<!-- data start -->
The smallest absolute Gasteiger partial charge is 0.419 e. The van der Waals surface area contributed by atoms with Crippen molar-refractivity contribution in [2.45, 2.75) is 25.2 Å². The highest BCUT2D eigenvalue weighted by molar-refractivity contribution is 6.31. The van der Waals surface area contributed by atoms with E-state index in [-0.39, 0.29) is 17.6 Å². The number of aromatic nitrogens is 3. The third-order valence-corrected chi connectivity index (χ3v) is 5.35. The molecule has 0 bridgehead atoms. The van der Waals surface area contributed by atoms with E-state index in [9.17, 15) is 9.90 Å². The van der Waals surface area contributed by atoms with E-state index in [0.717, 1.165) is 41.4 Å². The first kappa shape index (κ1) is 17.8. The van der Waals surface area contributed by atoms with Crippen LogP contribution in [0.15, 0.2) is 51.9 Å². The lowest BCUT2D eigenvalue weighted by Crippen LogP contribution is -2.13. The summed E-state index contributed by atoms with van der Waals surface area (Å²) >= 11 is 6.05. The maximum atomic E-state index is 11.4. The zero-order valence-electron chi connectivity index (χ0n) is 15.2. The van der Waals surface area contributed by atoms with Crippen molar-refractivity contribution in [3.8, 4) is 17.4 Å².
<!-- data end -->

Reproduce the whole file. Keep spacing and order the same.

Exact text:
The smallest absolute Gasteiger partial charge is 0.419 e. The van der Waals surface area contributed by atoms with Crippen molar-refractivity contribution in [2.45, 2.75) is 25.2 Å². The highest BCUT2D eigenvalue weighted by molar-refractivity contribution is 6.31. The van der Waals surface area contributed by atoms with E-state index in [-0.39, 0.29) is 17.6 Å². The number of aromatic nitrogens is 3. The third-order valence-corrected chi connectivity index (χ3v) is 5.35. The molecule has 0 bridgehead atoms. The van der Waals surface area contributed by atoms with E-state index in [9.17, 15) is 9.90 Å². The van der Waals surface area contributed by atoms with E-state index in [0.717, 1.165) is 41.4 Å². The first kappa shape index (κ1) is 17.8. The van der Waals surface area contributed by atoms with Crippen LogP contribution in [0.15, 0.2) is 51.9 Å². The lowest BCUT2D eigenvalue weighted by Crippen LogP contribution is -2.13. The summed E-state index contributed by atoms with van der Waals surface area (Å²) >= 11 is 6.05. The maximum atomic E-state index is 11.4. The zero-order valence-electron chi connectivity index (χ0n) is 15.2. The van der Waals surface area contributed by atoms with Crippen molar-refractivity contribution in [3.8, 4) is 17.4 Å².